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Big Blue Nation, the De’Aaron Fox to Los Angeles talk is gaining steam outside of our own conversations.

Today, Andrew Sharp, a writer for Sports Illustrated, wrote a piece called, “The Lakers Should Draft De’Aaron Fox, Not Lonzo Ball,” and it says everything we’ve been thinking. (And what I wrote earlier this week.)

In short, Sharp wrote that Ball is overrated because he is always in the news, and Fox is the better fit for the Lakers. Here, have a short excerpt from the article:

The Lakers should take De’Aaron Fox. He is worlds better on defense. His jumper remains a work in progress, but his speed will allow him to drive defenses crazy in the meantime. He plays incredibly hard, and with his athleticism, it feels like he’s only scratching the surface of what he’ll be in five years. []

Read more and pass it along to whoever you think needs to read it to keep the Fox-to-LA movement going. It’s still very unlikely the Lakers pass on the hometown celebrity, but if we keep the debate alive, maybe Magic Johnson will wise up and take Fox to run his team.

Article written by Drew Franklin

I can recite every line from Forrest Gump, blindfolded. Follow me on Twitter: @DrewFranklinKSR

12 responses to “ joins the De’Aaron Fox over Lonzo Ball movement”

  1. Sentient Third Eye

    Everyone comments on how Fox is much better defensively, but Ball’s singular strength is in transition, and Fox is better than him even in that aspect of the game (though they are close).

    1. ClutchCargo

      I would put Ball ahead in shooting ability, but I’m not sure how effective that low and slow release will be. I do agree with you, though. I would not be surprised to see Fox have an emergence similar to John Wall’s sometime in the next few years.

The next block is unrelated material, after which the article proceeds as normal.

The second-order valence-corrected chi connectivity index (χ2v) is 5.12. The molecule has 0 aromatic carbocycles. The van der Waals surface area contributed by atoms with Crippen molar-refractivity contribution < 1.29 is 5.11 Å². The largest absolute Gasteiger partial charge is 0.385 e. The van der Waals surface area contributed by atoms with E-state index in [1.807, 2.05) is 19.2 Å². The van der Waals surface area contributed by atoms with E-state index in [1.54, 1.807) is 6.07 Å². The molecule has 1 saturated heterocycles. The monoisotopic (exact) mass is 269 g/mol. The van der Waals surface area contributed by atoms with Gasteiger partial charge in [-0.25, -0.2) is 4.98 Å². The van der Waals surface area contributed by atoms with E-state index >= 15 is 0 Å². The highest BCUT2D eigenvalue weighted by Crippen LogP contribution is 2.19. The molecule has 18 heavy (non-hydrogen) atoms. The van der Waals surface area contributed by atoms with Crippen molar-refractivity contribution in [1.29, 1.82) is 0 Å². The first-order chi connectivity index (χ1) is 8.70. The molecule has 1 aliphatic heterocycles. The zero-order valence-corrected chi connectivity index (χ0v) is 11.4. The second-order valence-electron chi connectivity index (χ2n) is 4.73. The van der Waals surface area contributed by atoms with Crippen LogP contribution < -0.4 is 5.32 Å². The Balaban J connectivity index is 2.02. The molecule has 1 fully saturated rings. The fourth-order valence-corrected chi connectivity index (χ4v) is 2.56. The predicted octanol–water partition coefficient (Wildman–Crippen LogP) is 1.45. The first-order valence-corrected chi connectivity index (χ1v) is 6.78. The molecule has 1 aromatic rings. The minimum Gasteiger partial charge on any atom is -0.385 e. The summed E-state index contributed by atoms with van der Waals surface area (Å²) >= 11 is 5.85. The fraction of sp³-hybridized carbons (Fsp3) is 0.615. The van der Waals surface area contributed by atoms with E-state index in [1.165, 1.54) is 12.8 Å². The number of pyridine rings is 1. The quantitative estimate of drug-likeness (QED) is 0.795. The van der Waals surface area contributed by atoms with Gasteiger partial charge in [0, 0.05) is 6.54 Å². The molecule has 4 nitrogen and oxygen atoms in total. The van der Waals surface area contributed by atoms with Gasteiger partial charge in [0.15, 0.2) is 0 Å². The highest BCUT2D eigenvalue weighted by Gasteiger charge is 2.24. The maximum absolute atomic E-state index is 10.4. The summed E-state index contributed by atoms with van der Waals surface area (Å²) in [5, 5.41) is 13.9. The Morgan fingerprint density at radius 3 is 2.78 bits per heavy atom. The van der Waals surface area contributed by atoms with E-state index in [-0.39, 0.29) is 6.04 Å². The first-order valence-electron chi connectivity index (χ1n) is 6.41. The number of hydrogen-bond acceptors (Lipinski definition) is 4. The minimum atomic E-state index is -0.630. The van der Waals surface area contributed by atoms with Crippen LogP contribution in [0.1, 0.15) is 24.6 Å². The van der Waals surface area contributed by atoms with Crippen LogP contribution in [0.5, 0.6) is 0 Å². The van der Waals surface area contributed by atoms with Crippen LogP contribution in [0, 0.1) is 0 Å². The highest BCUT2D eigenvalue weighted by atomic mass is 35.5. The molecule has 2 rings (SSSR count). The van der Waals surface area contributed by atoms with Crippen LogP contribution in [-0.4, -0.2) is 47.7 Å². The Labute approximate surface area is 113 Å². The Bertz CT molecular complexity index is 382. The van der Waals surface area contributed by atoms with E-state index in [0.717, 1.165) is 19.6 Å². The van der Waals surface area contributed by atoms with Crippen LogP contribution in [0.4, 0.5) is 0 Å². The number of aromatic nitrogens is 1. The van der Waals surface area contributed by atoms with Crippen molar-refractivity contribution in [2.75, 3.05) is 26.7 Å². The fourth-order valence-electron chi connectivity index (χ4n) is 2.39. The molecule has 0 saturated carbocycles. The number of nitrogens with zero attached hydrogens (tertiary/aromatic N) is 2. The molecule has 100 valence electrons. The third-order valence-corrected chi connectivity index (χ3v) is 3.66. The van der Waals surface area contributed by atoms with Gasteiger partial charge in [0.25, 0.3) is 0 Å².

2. runningunnin.454

      Fox’s shooting problem was early to mid-season; he has good form and the shots started falling the later part of the year. With Ball’s cross-draw holster shot, I don’t feel he will excel as a shooter in the league.

  2. david8577

    If I were a GM/coach, Ball would still have to be available at the end of the lottery for me to even consider taking him.

    1. Sentient Third Eye

      I have a little better respect for Ball than that. I would draft him in the 8-12 range.

  3. bdmnky81

    Anybody can look good in transition when your team foregoes defense in order to just get out and run. Constant 3 on 2/3on1 transitions can cause an overrating of a player court sense. Fox also has the plus of being able to create fast break opportunities with just his speed. It happened at least twice a game where for any other point gaurd it would have been just get upcourt and set up the offense but fox was able to get a layup because the d didnt expect there already.

  4. BBNDan7

    I think the problem is that Ball has been talked about how great he will be someday and that if the Lakers take him and Fox ends up being better it’s like oh well, they did what they were suppose to but if they take Fox and Ball end up being better than it’ll look like they really messed up. Hopefully Magic is smarter than this, I mean he was a showtime laker, gotta think he would love that speed of Fox

    1. Sentient Third Eye

      Magic’s problem is that he will be judged as a failure unless he returns the Lakers to championship-level. Their fanbase is unforgiving on that point. If they don’t at least become very competitive in five more years, he’s out no matter what he did as a player.

    2. BBNDan7

      Both will probably be great NBA guards, and both can fit with the Lakers system. I just think Fox’s defense and competitiveness should set him apart from Ball for now.

  5. Angelo

    Unfortunately Magic is not smart enough to take Fox over Ball.

    1. catsarerunnin

      Yeah he hasn’t had a great life at all due to the lack of smarts…


    I would think the risks involved in the Lavar circus would be enough to make a team pass on Ball, especially right in his backyard in LA. Ball needs to go to Philly or somewhere they won’t hear his Dad as much. Imagine the fuel he will provide the opposing teams; I wouldn’t want to deal with that sideshow every game.